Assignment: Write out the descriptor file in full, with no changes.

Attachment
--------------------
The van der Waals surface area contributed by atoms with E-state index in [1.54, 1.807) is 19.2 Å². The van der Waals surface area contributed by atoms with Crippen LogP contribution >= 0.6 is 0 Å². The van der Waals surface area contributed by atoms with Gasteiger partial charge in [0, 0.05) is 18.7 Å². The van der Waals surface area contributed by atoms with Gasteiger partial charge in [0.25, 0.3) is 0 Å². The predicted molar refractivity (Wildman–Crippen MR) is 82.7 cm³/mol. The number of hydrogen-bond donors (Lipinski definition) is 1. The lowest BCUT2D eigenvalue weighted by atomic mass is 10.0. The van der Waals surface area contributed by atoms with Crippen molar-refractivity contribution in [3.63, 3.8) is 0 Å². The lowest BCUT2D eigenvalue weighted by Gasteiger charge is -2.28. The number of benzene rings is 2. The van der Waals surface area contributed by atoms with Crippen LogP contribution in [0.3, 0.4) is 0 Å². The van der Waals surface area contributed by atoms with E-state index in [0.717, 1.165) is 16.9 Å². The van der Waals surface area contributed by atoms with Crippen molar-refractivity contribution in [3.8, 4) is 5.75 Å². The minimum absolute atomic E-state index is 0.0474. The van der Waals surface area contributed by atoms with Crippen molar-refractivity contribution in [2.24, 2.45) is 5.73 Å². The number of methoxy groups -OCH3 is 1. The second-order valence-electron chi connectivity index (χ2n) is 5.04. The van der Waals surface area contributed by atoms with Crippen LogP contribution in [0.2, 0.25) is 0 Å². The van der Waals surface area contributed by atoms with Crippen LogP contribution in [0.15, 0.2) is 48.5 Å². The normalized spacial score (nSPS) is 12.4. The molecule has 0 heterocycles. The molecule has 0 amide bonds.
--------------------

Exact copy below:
The van der Waals surface area contributed by atoms with E-state index in [1.54, 1.807) is 19.2 Å². The van der Waals surface area contributed by atoms with Crippen LogP contribution >= 0.6 is 0 Å². The van der Waals surface area contributed by atoms with Gasteiger partial charge in [0, 0.05) is 18.7 Å². The van der Waals surface area contributed by atoms with Gasteiger partial charge in [0.25, 0.3) is 0 Å². The predicted molar refractivity (Wildman–Crippen MR) is 82.7 cm³/mol. The number of hydrogen-bond donors (Lipinski definition) is 1. The lowest BCUT2D eigenvalue weighted by atomic mass is 10.0. The van der Waals surface area contributed by atoms with Crippen molar-refractivity contribution in [3.63, 3.8) is 0 Å². The lowest BCUT2D eigenvalue weighted by Gasteiger charge is -2.28. The number of benzene rings is 2. The van der Waals surface area contributed by atoms with Crippen LogP contribution in [0.3, 0.4) is 0 Å². The van der Waals surface area contributed by atoms with E-state index in [0.717, 1.165) is 16.9 Å². The van der Waals surface area contributed by atoms with Crippen molar-refractivity contribution in [3.8, 4) is 5.75 Å². The minimum absolute atomic E-state index is 0.0474. The van der Waals surface area contributed by atoms with Crippen molar-refractivity contribution in [2.24, 2.45) is 5.73 Å². The number of methoxy groups -OCH3 is 1. The second-order valence-electron chi connectivity index (χ2n) is 5.04. The van der Waals surface area contributed by atoms with Crippen LogP contribution in [0.2, 0.25) is 0 Å². The van der Waals surface area contributed by atoms with Crippen LogP contribution in [0.15, 0.2) is 48.5 Å². The normalized spacial score (nSPS) is 12.4. The molecule has 0 heterocycles. The molecule has 0 amide bonds.